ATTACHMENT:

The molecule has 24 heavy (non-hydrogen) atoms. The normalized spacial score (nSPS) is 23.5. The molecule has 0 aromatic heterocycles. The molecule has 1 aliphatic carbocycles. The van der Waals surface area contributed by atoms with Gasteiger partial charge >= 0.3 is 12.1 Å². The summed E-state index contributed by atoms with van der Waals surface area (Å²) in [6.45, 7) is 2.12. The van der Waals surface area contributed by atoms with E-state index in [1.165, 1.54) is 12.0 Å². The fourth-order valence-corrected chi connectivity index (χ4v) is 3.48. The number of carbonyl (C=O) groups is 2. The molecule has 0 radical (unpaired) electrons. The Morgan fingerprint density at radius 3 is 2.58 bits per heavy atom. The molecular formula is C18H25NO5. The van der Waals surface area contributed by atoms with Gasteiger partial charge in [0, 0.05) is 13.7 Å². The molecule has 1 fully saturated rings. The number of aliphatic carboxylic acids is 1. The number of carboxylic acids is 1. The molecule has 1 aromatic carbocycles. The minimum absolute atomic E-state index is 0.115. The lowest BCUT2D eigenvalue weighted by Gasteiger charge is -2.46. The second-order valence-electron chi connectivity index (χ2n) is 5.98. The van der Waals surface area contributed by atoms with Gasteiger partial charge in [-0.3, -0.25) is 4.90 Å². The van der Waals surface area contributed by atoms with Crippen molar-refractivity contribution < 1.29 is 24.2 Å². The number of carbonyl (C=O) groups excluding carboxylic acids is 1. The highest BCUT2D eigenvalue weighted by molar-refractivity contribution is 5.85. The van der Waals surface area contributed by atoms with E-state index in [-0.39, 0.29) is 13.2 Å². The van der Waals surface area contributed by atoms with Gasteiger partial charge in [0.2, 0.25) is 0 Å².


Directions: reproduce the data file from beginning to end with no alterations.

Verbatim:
The molecule has 24 heavy (non-hydrogen) atoms. The normalized spacial score (nSPS) is 23.5. The molecule has 0 aromatic heterocycles. The molecule has 1 aliphatic carbocycles. The van der Waals surface area contributed by atoms with Gasteiger partial charge >= 0.3 is 12.1 Å². The summed E-state index contributed by atoms with van der Waals surface area (Å²) in [6.45, 7) is 2.12. The van der Waals surface area contributed by atoms with E-state index in [1.165, 1.54) is 12.0 Å². The fourth-order valence-corrected chi connectivity index (χ4v) is 3.48. The number of carbonyl (C=O) groups is 2. The molecule has 0 radical (unpaired) electrons. The Morgan fingerprint density at radius 3 is 2.58 bits per heavy atom. The molecular formula is C18H25NO5. The van der Waals surface area contributed by atoms with Gasteiger partial charge in [0, 0.05) is 13.7 Å². The molecule has 1 fully saturated rings. The number of aliphatic carboxylic acids is 1. The number of carboxylic acids is 1. The molecule has 1 aromatic carbocycles. The minimum absolute atomic E-state index is 0.115. The lowest BCUT2D eigenvalue weighted by Gasteiger charge is -2.46. The second-order valence-electron chi connectivity index (χ2n) is 5.98. The van der Waals surface area contributed by atoms with Gasteiger partial charge in [-0.3, -0.25) is 4.90 Å². The van der Waals surface area contributed by atoms with Crippen molar-refractivity contribution < 1.29 is 24.2 Å². The number of carbonyl (C=O) groups excluding carboxylic acids is 1. The highest BCUT2D eigenvalue weighted by molar-refractivity contribution is 5.85. The van der Waals surface area contributed by atoms with E-state index in [-0.39, 0.29) is 13.2 Å². The van der Waals surface area contributed by atoms with Gasteiger partial charge in [0.2, 0.25) is 0 Å².